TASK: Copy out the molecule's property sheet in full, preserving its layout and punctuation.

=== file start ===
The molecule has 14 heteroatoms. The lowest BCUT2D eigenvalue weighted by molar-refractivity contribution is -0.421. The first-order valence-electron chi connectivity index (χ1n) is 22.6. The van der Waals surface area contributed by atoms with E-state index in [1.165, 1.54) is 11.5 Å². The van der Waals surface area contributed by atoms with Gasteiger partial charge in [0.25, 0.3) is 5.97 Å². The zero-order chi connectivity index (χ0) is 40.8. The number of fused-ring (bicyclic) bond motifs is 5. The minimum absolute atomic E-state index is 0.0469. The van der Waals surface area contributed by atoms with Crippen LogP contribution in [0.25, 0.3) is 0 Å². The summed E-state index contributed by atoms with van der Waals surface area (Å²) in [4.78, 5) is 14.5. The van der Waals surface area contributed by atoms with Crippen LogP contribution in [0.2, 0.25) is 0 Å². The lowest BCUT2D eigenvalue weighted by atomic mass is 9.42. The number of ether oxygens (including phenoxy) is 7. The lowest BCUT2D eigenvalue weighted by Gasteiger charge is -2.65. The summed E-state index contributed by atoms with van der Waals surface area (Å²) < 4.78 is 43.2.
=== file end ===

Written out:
The molecule has 14 heteroatoms. The lowest BCUT2D eigenvalue weighted by molar-refractivity contribution is -0.421. The first-order valence-electron chi connectivity index (χ1n) is 22.6. The van der Waals surface area contributed by atoms with E-state index in [1.165, 1.54) is 11.5 Å². The van der Waals surface area contributed by atoms with Gasteiger partial charge in [0.25, 0.3) is 5.97 Å². The zero-order chi connectivity index (χ0) is 40.8. The number of fused-ring (bicyclic) bond motifs is 5. The minimum absolute atomic E-state index is 0.0469. The van der Waals surface area contributed by atoms with Crippen LogP contribution in [0.25, 0.3) is 0 Å². The summed E-state index contributed by atoms with van der Waals surface area (Å²) in [4.78, 5) is 14.5. The van der Waals surface area contributed by atoms with Crippen LogP contribution in [0.2, 0.25) is 0 Å². The lowest BCUT2D eigenvalue weighted by atomic mass is 9.42. The number of ether oxygens (including phenoxy) is 7. The lowest BCUT2D eigenvalue weighted by Gasteiger charge is -2.65. The summed E-state index contributed by atoms with van der Waals surface area (Å²) < 4.78 is 43.2.